It’s time to sign up for the Anglers of the Au Sable’s River Cleanup, Saturday, Sept 10. We clean both the upper and lower rivers. Please email [email protected] or call 989 348 8462 to sign up!
It’s surreal: there is a Public Health Advisory on exposure to the Au Sable. The contaminated area is from the downstream bridge in Grayling to one mile downstream, and is the result of a malfunctioning city sewage system that spilled somewhere between 15,000 and 80,000 — reports vary — gallons of dirty water into the river. The trout seem fine, though this does increase the phosphorous base in the system. For humans, the word is that down in the more popular trout water, dilution has been the solution to the pollution. I don’t know how much testing has been done down here. Is this a case of ignorance is bliss? I do know that we’re digging into the story a bit to find out what’s really in the water, and what can be done to prevent this from happening again. But I’m here to fish, so I just went fishing in it — whatever it is. The bugs hatched. The trout rose. The water was as clear as the late August air. I don’t think there’s an issue down in the flies-only water. I wet-waded the last two days. So for the rumor that the river is ruined, well:
It’s not. But for those that are worried. Absolutely. Yes. I have this niggling sense that this was mechanical error, and something that had a definitive start and stop. It sucks. I hate it. And I want to be a part of whatever ultimately stops this from happening again. But the fish farm will be pumping crap into the river 24/7. And that is not an error, but a decision, with lots of oversight.
So, you’re gonna hear more about this story. And I need to learn more, once there is more to learn. This weekend I was interviewed about the spill and I didn’t know any real details, and I don’t think anybody did. The water hadn’t been tested. No one knew the amount of discharge. The canoe liveries were launching people right into the contamination zone. My guess is by the time the story is fully-understood, everyone will have lost interest except us trout people, who kinda care about this type of thing not just once, but over the long haul.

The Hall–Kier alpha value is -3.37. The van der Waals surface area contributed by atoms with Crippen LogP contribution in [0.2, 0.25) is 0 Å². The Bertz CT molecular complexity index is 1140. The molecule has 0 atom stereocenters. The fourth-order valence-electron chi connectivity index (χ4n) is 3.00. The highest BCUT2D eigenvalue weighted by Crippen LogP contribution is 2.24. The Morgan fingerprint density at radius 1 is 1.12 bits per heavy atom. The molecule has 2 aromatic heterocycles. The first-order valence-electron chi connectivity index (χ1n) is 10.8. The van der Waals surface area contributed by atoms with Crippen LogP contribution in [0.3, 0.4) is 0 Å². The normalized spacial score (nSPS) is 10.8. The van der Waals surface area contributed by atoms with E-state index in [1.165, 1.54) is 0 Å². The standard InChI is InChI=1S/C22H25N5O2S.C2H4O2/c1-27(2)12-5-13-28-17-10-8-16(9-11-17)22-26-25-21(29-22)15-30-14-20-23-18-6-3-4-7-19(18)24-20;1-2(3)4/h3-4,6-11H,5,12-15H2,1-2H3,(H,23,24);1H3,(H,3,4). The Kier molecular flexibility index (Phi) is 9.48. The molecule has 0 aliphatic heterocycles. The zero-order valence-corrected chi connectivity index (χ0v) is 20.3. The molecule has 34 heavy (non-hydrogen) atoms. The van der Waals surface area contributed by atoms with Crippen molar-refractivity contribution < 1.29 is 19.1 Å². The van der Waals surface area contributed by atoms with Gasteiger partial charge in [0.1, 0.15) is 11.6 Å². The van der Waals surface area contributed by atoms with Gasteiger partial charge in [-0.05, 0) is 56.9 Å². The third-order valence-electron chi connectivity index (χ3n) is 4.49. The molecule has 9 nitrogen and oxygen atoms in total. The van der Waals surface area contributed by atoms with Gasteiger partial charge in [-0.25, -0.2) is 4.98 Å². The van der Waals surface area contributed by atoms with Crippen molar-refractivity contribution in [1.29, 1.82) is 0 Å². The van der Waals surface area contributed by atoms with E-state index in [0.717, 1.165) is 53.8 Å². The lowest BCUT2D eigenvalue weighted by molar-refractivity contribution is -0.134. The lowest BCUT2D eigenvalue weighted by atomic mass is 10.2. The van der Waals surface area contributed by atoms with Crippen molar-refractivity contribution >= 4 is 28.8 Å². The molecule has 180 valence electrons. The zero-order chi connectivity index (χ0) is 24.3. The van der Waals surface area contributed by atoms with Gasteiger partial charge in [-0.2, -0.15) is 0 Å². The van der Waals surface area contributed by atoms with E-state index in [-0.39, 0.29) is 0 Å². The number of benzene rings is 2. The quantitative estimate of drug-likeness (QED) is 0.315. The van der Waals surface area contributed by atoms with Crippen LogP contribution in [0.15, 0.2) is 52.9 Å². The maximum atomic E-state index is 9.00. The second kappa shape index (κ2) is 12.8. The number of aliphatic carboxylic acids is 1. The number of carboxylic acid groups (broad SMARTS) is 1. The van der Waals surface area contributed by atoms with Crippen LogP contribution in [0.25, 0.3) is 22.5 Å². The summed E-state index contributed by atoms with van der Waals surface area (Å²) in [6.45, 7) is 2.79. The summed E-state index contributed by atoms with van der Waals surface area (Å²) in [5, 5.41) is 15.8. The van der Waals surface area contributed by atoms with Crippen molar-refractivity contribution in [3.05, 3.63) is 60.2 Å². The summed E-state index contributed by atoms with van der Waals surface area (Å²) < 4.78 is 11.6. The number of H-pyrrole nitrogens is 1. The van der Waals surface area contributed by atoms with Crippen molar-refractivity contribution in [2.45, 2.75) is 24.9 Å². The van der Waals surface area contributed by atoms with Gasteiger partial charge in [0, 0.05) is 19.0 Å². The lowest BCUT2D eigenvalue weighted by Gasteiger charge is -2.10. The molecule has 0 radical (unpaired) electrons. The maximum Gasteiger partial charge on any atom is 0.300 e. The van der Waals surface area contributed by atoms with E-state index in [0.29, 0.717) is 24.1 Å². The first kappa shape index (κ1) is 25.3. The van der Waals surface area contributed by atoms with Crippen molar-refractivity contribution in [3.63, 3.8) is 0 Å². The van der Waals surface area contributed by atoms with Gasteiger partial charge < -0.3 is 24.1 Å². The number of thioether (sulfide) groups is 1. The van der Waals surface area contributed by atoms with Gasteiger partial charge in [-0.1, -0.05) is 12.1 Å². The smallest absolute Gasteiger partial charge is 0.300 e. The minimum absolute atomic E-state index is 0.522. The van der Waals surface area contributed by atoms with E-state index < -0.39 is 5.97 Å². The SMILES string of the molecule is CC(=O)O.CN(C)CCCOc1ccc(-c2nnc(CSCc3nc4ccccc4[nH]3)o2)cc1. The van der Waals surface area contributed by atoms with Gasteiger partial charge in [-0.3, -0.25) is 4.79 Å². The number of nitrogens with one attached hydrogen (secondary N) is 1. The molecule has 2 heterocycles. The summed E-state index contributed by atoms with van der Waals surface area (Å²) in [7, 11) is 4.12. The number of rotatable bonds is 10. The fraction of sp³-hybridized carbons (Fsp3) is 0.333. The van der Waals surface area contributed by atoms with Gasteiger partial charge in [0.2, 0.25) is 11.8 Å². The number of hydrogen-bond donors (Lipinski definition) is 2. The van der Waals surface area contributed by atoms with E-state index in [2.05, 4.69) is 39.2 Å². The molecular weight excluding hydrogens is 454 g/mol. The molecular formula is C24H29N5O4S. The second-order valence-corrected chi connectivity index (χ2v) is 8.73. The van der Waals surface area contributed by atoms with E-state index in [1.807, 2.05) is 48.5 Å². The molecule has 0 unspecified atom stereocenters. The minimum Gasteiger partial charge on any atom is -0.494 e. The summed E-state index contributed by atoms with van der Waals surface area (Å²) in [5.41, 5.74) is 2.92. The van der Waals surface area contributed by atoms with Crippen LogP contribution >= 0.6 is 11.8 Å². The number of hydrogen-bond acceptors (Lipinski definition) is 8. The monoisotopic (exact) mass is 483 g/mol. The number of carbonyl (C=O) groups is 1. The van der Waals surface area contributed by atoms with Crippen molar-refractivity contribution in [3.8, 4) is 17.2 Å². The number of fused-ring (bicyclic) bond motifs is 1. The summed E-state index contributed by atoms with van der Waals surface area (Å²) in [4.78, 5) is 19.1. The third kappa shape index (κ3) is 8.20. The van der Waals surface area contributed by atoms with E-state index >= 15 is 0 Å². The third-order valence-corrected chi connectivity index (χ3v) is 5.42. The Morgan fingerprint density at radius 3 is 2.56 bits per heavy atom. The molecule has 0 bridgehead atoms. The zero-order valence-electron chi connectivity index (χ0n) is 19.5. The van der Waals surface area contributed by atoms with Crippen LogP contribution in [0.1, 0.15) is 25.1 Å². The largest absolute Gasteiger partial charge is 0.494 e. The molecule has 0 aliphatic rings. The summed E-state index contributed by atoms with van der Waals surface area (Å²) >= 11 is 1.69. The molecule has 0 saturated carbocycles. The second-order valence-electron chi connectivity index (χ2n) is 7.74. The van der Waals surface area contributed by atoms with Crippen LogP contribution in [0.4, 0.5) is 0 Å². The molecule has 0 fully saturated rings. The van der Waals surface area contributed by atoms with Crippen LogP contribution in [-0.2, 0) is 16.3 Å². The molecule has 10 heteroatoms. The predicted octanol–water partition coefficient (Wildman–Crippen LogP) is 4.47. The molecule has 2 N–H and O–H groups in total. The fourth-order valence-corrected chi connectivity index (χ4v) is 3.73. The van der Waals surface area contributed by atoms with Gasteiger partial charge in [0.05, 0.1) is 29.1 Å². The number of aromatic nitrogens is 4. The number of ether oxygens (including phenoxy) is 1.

So that’s my take on it….at least for now.
The fishing has been more or less very good these past few weeks, morning, noon and night. Well…noon has been a little tough on the bluebird days because the water is still, despite the rain, clear as crystal. The Holy Waters is just beautiful in the late summer, full of waving water weeds, dark red and yellow pebbles, and white sand…and lots and lots of darting little trout. The tricos are at their peak on the mainstream, and the second brood has started on the North Branch. The South Branch tricos tend to be sparse, but this can work to the anglers advantage, as the trout are rarely very picky in the mornings. I remember one September morning last year Verlac and I wanted to try out some little streamers. We launched into a sparse trico spinnerfall and caught a surprising number of the risers just by casting streamers at them. Hearsay? Undoubtedly. But still fun.
Checking cobwebs for tricos…just a smattering in this one
We’ve seen a few flights of ants, but not many yet on the water. This will change, I’d wager, by early next week. Saturday looks like a nasty day full of lightning and rain. Rain, followed by sun, equals ants with wings. This is typically a late afternoon “hatch”, and is at its best given the following conditions: overnight rain, followed by late morning sun, followed by a warm hazy evening…and then lots of luck, trout gods, and whatnot. If the ants don’t show up, the tiny afternoon olives have had the trout looking. Mysteriously, the best afternoon fly has been caddis imitations, size 14-18, along with the Hippie Stomper, with or without a beadhead trailing below it, and a size 16 Adams parachute.
The after dark fishing has been good this entire week. Tanker, Jordan and Denny had a big night in some bigger water. Tanker nearly fell asleep holding this trout:
The cooler forecast should meant that anglers will have reason to return to the waters below Mio soon. This broad stretch of river gets hot in the summer, but can be awesome in September with a mix of white flies, olives and fall Isonychia…along with being as close as we get to western style nymph water. Fishing streamers can be a lot of fun as well.
Keep an eye on the weather, and enjoy the first cool days in quite some time. A high in the 60s on Sunday…I can’t wait!
Small Flies with Ed Engle, Aug 20 and 21: This is the best opportunity for anyone that wants to truly improve their small fly fishing to learn from, and fish with, a small fly master. On Saturday, Ed will demonstrate how he ties his tricos, as well as his thoughts and theories on successful small fly fishing. On Sunday morning, you’ll fish with Ed and see the flies and techniques in action. This is a can’t miss class with the guy who wrote the book(s) on tying and fishing small flies. Click here for more info.
This will be our second year of producing a print catalog for those that still check their mailboxes! Good back of the toilet material, if nothing else. This is a print catalog, so we’ll need your mailing address. Email it to me at [email protected] to get on the list!